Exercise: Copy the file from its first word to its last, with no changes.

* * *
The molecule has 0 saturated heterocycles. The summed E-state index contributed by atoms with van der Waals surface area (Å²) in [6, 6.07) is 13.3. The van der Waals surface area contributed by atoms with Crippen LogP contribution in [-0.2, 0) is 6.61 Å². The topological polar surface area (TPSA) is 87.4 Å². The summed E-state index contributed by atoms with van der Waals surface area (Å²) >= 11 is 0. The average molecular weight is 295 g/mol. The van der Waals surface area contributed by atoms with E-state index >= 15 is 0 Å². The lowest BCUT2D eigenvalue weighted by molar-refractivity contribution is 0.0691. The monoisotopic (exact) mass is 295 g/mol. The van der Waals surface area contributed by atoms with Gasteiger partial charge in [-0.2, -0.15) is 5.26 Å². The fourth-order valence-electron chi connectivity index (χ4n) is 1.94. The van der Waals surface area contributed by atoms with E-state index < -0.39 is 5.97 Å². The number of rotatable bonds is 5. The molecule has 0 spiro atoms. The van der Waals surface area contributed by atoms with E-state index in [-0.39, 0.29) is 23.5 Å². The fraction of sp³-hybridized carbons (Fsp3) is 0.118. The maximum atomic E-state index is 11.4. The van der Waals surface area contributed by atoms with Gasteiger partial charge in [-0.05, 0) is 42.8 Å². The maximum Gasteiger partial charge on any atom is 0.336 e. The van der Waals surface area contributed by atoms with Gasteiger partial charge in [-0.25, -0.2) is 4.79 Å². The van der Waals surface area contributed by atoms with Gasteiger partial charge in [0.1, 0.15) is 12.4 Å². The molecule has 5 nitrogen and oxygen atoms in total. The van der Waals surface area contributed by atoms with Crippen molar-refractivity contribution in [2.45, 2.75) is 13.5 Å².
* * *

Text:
The molecule has 0 saturated heterocycles. The summed E-state index contributed by atoms with van der Waals surface area (Å²) in [6, 6.07) is 13.3. The van der Waals surface area contributed by atoms with Crippen LogP contribution in [-0.2, 0) is 6.61 Å². The topological polar surface area (TPSA) is 87.4 Å². The summed E-state index contributed by atoms with van der Waals surface area (Å²) >= 11 is 0. The average molecular weight is 295 g/mol. The van der Waals surface area contributed by atoms with E-state index >= 15 is 0 Å². The lowest BCUT2D eigenvalue weighted by molar-refractivity contribution is 0.0691. The monoisotopic (exact) mass is 295 g/mol. The van der Waals surface area contributed by atoms with Gasteiger partial charge in [-0.2, -0.15) is 5.26 Å². The fourth-order valence-electron chi connectivity index (χ4n) is 1.94. The van der Waals surface area contributed by atoms with E-state index < -0.39 is 5.97 Å². The number of rotatable bonds is 5. The molecule has 0 spiro atoms. The van der Waals surface area contributed by atoms with E-state index in [-0.39, 0.29) is 23.5 Å². The fraction of sp³-hybridized carbons (Fsp3) is 0.118. The maximum atomic E-state index is 11.4. The van der Waals surface area contributed by atoms with Gasteiger partial charge in [-0.05, 0) is 42.8 Å². The maximum Gasteiger partial charge on any atom is 0.336 e. The van der Waals surface area contributed by atoms with Gasteiger partial charge in [-0.25, -0.2) is 4.79 Å². The van der Waals surface area contributed by atoms with Gasteiger partial charge in [0.1, 0.15) is 12.4 Å². The molecule has 5 nitrogen and oxygen atoms in total. The van der Waals surface area contributed by atoms with Crippen molar-refractivity contribution in [2.45, 2.75) is 13.5 Å².